Blog . Summer Internship at Richardson Design
Richardson Design, Cleveland, Ohio
How you found out about the internship:
I was contacted directly by Scott Richardson, the founder of Richardson Design. He received my name during his search for an intern. Our initial meeting took place at the Spring Design Show last May. The following week, I was offered the opportunity to visited their newly renovated studio off Superior Avenue. I also met with the staff and accepted the position.
What you’re doing:
Here at Richardson, I have been assigned various projects. These have included designing names, logos, brand activations, signage and more for various company projects. I am also designing new marketing materials for Scott’s second company, Modern Smart Homes, where he is a partner. I have been able to see my designs and ideas come to life in some of their major projects. During the first two weeks of my internship, I was asked to design permanent signage for Richardson Design office space. I developed elevator signage for the fifth floor of their building, the floor where their studio is located. When a client enters the studio they will now obtain an initial impression of the company's brand. I designed a metal cut version of their logo with the collaboration of my new coworkers. Together, we were able to transfer my design from the computer into a 3D piece with the utmost precision.
What you’re learning:
I have been able to grasp an actual picture of how the world of design actually functions. I have learned how quick requests are turned around too. In the span of three and a half days, I actually produced, named, and developed over forty logos. Everything in any design field has a deadline of "yesterday." It differs from working on school projects where you generally have a week or two or even more for one project. I have quickly learned how to develop my thoughts and designs in an extremely timely fashion. I am also beginning to realize that efficiency is a key part to not only graphic design, but in all design fields. Here at Richardson and in all of my personal projects, I now have a new perspective and think differently with regards to how a project should be to be printed or executed in the actual design world before I begin my initial design process. This change was achieved through my opportunities to sit in product sample meetings where I have learned about new materials and design executions. This newly found knowledge has pushed my overall design skills to a whole new level.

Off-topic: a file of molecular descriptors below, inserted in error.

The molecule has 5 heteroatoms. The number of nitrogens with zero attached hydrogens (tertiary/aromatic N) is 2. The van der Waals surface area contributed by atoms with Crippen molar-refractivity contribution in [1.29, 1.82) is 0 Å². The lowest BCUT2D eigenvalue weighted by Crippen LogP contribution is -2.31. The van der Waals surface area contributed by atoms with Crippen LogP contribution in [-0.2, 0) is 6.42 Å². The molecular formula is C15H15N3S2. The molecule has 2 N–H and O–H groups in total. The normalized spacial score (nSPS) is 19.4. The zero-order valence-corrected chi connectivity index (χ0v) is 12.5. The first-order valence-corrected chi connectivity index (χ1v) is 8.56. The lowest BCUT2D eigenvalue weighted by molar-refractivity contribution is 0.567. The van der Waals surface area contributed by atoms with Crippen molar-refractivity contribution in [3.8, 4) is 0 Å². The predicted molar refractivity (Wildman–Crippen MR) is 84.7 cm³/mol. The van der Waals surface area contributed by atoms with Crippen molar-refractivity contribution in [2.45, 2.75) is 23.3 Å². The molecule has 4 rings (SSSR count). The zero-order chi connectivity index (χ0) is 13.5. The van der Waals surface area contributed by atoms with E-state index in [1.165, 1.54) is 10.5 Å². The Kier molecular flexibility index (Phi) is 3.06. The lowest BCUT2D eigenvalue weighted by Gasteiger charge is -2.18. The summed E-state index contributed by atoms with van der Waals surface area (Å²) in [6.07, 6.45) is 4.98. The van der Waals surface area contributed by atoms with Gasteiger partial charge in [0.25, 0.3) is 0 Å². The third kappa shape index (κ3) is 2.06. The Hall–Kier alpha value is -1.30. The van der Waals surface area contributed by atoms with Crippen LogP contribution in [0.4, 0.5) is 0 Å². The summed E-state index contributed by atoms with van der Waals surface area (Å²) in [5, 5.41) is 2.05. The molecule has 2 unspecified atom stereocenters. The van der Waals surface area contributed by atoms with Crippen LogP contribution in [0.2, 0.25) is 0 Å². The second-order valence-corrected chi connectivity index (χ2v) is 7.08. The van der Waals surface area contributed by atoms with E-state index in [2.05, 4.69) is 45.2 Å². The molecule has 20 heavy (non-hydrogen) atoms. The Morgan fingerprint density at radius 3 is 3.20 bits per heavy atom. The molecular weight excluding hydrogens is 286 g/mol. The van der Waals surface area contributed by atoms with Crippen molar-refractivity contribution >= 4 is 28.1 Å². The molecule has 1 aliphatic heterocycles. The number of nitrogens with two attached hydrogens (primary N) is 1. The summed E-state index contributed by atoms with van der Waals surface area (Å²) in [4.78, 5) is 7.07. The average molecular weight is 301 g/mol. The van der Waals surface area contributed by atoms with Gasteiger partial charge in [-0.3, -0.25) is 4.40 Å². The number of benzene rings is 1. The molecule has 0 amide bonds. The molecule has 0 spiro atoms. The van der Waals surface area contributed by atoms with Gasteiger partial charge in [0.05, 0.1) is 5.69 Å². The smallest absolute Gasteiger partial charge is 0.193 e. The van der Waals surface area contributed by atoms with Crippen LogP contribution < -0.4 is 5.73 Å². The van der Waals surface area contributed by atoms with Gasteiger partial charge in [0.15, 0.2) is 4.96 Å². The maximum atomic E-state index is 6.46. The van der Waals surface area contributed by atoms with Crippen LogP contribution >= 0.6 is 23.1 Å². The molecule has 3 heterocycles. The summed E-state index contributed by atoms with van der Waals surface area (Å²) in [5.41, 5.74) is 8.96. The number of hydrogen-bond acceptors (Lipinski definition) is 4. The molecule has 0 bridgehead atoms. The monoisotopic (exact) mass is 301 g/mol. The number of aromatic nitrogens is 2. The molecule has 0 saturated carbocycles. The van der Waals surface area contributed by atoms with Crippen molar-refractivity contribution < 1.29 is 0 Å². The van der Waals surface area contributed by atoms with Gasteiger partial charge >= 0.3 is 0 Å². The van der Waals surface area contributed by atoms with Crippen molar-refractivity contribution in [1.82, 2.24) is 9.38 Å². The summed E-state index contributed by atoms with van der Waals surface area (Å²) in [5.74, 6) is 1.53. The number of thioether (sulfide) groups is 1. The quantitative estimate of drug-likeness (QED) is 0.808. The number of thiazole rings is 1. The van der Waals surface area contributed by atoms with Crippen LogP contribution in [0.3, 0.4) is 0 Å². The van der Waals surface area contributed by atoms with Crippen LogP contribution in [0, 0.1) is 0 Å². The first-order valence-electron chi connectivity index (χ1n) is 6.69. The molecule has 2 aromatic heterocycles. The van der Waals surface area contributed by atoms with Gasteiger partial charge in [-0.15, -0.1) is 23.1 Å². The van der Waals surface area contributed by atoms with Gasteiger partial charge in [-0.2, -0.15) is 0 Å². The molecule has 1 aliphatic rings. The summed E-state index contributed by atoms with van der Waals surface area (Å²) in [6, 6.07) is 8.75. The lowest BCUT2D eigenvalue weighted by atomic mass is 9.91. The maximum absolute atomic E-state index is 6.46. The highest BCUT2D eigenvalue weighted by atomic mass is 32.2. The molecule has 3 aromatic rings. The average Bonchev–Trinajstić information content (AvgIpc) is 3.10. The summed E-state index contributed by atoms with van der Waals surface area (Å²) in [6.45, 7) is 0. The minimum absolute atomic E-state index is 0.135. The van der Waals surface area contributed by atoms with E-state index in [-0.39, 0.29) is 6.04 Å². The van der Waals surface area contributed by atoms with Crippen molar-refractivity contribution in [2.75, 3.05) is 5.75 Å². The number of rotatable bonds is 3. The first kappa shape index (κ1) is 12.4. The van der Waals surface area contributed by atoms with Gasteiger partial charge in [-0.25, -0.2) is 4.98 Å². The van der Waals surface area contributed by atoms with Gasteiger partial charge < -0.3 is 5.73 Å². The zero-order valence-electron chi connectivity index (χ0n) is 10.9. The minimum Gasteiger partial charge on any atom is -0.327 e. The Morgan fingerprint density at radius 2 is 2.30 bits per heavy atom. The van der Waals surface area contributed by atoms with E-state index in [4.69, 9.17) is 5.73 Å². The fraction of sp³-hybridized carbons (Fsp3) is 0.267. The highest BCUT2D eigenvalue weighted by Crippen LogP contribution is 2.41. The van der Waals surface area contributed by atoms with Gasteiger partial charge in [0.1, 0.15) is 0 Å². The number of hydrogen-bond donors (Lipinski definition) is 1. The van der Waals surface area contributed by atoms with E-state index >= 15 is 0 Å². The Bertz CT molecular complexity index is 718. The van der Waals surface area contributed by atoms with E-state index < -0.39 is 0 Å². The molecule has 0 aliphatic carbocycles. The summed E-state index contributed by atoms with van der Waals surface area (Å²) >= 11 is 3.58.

What has surprised you so far:
Being their first graphic design Intern, I’m surprised at how interior architecture and design overlap with graphic design. Graphic designers develop the brand, activations, and overall mood of the company while interior architects and designers create the actual space for the company. A successful company needs to have both a successful brand and a creative, functional environment. Working at Richardson, some of the main projects I have been involved with are for Aramark: a company that provides food services, facility services, and uniform services to hospitals, universities, school districts, stadiums and other businesses around the world. Most Aramark projects consist of multiple locations within a sports stadium. Therefore, a large majority of Richardson’s Aramark projects include general concessions, club concessions, retail stores, and custom bars that will be inside sport stadiums around the country. A common need is that all of these projects need an entire brand developed. Our team collaborates and develops a name, a mood board, a logo, brand activations, and a thoroughly designed space for each individual location.
How CIA prepared you to get the most out of your internship:
Through my education at Cleveland Institute of Art I have acquired the essential skills needed to thrive in the “dog eat dog” design world of today. I have learned how to present myself as a young professional and apply my talents to the best of my ability. My fellow graphic design classmates have constantly pushed me and one another to be the best possible designers and to create designs to our greatest potential. The small class size has also allowed us to grow our individual passions by providing continuous feedback through both scheduled and impromptu critiques. The, “Hey what do you think of this?” conversations are the core of our daily collaborations. All of my work and efforts, including the sleepless nights, in learning and being constantly involved in design projects are paying off. I am fortunate that Richardson Design acknowledges the talent at Cleveland Institute of Art and I look forward to working with their company as they have asked me to continue my internship into the fall semester.